Gartner has predicted that 75% of large organizations will hire AI Behavior Forensic Experts to reduce reputation risk by 2023.
Users’ trust in AI and ML solutions is dipping due to the increasing incidents of irresponsible data breaches and misuse. Despite the regulatory scrutiny to combat these, Gartner has predicted that by 2023, 75% of large organizations will hire an ‘AI behavior forensic’ expert and even privacy and customer trust specialists who will help in reducing brand and reputation risk.
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Bias based on gender, race, location, and age; and now on structure of data, have always posed risks in training the AI models. Also, opaque algorithms like deep learning sometimes incorporate many implicit and highly variable interactions in their predictions, making them difficult to interpret.
Experts believe that new tools and higher skills are required to help organizations identify the potential sources of bias, reduce corporate brand and reputation risk, as well as build more trust in using AI models. An increasing number of Chief Data Officers (CDOs) and data and analytics leaders and are hiring ML forensic and ethics investigators.
Sectors like technology and finance are testing and deploying various combinations of AI governance and risk management tools to manage reputation and security risks. Tech companies such as Facebook and Google, and other organizations like Bank of America, MassMutual, and NASA have already appointed or are hiring AI behavior forensic specialists. These experts primarily focus on uncovering the undesired bias in AI models before deployment.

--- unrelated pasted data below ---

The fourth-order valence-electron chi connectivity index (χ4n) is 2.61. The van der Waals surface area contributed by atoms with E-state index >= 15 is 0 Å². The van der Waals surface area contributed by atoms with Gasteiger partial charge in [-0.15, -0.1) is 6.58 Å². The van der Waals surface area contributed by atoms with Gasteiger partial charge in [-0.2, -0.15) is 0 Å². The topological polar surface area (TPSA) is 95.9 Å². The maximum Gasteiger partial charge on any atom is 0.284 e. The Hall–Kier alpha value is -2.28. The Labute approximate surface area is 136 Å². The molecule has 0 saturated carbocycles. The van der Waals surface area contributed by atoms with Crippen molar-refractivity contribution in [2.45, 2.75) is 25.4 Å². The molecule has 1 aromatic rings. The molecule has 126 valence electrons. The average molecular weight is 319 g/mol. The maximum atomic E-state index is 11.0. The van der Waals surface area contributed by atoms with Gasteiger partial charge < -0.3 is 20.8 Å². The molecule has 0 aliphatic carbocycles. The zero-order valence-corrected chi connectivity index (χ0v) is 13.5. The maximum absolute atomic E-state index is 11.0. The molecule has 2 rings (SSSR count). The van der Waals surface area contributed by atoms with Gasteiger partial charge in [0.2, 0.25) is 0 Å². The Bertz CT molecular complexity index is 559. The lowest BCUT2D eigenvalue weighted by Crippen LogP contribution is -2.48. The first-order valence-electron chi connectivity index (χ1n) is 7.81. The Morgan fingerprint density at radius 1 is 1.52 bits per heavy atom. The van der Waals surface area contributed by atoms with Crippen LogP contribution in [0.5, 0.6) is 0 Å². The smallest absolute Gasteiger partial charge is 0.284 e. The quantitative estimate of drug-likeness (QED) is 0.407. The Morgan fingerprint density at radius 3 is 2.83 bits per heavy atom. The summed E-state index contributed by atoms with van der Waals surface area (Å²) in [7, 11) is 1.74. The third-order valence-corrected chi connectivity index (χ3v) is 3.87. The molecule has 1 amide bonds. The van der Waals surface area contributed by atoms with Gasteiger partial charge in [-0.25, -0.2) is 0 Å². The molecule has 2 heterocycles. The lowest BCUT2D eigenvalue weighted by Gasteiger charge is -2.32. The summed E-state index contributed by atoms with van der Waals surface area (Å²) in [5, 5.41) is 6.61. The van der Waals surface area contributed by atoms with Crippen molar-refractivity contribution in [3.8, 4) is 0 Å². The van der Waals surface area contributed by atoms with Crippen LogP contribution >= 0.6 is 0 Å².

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They validate models during the development phase and also monitor them after they are released, as unexpected bias can be introduced due to the divergence between real-world and training data. The number of these experts will rise exponentially over the next five years.
Service providers will launch new services to ensure that ML models are explainable, meet specific standards and audit, and certify the models before they are moved into production. Some organizations have also launched dedicated AI explainability tools that help their clients and customers identify bias and fix them in the algorithms. Many open-source technologies like Local Interpretable Model-Agnostic Explanations (LIME) can also look for unintended discrimination before they become models.
Such tools can help ML investigators examine the influence of data on sensitive variables like gender, age, and race on other variables. These also measure the amount of the correlation that variables have with each other and see whether they are adjusting the model and its outcomes.
Experts believe that CDOs and data analytics leaders must make ethics and governance a critical part of AI initiatives to build a culture of trust, transparency, and responsibility.
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